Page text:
How did that happen?

Mobs. Sets being thrown into the Ganges. Being surrounded by the army. A man threatening to commit suicide. I appealed to the Indian government and they said, “It’s got nothing to do with us. Go back and shoot and it will be OK.” We shot for half a day and were shut down again by mobs.

What were they protesting?

They objected to what they felt was an

anti-Hindu element, and what was circulating around Varanasi were copies of the script that had nothing to do with the script. They said it was about caste issues, and it had nothing to do with caste issues. I think I was a soft target. They said, “Here she is, she’s a woman, she did Fire and Earth," which were controversial. There’s a real resurgence of fundamentalism, and I was used.

Were you ever afraid for your life?

Once. We were in Varanasi, and effigies of me were being burned outside. I was supposed to leave, and we got a phone call that my plane had been delayed. Then my producer phoned the airport and found out it hadn’t been delayed, so he hustled me right out of the hotel. Five minutes after I left, cops came to arrest me. I managed to catch the flight.

Do you now feel persecuted in India?

Not persecuted but bitter. For a long time I never felt comfortable in Canada. But Water changed my whole perspective. I remember coming back to Toronto from Varanasi and just feeling so relieved. It was so great to do Bollywood/Hollywood here, to do any film here, because it had nothing to do with politics. I could direct. I didn’t have to go from one meeting to another explaining why I had to make the film.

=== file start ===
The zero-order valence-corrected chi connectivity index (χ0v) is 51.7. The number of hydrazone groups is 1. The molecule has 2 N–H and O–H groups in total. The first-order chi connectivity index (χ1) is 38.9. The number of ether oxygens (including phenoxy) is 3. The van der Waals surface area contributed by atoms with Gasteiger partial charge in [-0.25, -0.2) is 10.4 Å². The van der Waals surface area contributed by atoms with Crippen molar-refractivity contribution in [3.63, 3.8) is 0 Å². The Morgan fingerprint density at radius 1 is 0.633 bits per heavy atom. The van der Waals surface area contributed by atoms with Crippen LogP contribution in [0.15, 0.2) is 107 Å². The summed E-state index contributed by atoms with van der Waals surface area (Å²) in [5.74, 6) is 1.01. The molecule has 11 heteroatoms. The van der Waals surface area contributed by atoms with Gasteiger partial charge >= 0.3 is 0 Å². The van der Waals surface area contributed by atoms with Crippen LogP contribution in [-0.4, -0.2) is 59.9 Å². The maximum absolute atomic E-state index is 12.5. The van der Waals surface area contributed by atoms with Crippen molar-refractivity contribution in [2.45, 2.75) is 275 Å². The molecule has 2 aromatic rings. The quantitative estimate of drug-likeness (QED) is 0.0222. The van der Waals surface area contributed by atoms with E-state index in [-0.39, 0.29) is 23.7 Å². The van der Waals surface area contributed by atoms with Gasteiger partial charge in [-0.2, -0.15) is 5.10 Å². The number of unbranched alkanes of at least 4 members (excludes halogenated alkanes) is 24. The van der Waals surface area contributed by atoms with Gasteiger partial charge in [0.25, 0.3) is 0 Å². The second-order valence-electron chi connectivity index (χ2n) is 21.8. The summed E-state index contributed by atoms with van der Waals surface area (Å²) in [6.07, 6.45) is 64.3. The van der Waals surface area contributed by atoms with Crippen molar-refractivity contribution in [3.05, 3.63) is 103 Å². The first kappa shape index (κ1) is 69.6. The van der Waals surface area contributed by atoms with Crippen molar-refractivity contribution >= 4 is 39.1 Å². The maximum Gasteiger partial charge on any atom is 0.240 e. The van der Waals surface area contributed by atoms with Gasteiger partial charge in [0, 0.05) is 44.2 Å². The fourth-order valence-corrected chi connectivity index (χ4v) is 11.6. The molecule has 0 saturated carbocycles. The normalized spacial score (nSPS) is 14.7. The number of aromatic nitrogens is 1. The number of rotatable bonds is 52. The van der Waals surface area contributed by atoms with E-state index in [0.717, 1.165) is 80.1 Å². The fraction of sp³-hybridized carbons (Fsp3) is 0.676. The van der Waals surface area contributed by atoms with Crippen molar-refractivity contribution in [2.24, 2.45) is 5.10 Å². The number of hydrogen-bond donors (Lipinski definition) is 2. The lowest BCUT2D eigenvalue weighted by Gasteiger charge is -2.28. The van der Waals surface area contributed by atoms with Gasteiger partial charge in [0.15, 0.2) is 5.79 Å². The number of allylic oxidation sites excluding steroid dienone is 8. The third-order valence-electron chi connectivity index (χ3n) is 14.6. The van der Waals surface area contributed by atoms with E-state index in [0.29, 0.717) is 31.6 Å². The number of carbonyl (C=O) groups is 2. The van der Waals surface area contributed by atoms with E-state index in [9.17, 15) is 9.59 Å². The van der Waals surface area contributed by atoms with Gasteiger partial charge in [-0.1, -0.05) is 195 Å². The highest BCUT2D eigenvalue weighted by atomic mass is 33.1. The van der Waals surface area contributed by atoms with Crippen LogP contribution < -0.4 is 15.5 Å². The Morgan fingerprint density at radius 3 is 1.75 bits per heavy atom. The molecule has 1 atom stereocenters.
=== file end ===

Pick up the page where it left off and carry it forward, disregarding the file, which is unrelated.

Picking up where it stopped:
How did your experience with Wafer change you?

I think I was foolhardy and naive in the beginning. We were shut down in February, 2001, and I was there till April trying to remount it. Everybody had left by then. That was the pivotal experience for me, when you’re trying to regain lost ground. With your perceived liberal friends who talk about freedom of speech until they’re faced with danger. That’s when I realized this wasn’t a film. This was reality.

Did the debacle over Water affect your reaction to the events of Sept. 11?

I’ve seen the ugly face of fundamentalism, so nothing surprises me any more. Also, it put into perspective why it happens, whether it’s because of the world economy or American imperialism. There’s a reason for the growth of any kind of fundamentalism. It’s inequality.

What about the American kind of fundamentalism?

It’s Bush imposing American values on

everyone else. Isn’t that what fundamentalism is all about—my values or none?

Are you still going to try to make Water?

I want to finish the trilogy. One of the fundamentalist leaders, who was quite easy to talk to, turned to me and said, “A good general always knows when to retreat and when to come back. You’ll know when the right time is.”

Bollywood/Hollywood is about a weddinglike Mira Nair’s hit, Monsoon Wedding. Is

that a hard act to follow?

No, because every Indian film is about a wedding! Its success can’t hurt. The success of My Big Fat Greek Wedding has really helped Bollywood/Hollywood.

How will it be received in India

Who knows how any film will be received? But it’s opening in 800 theatres in India, which is a huge release.

I assume it won’t be controversial.

If it is, I’ll shoot myself. ITil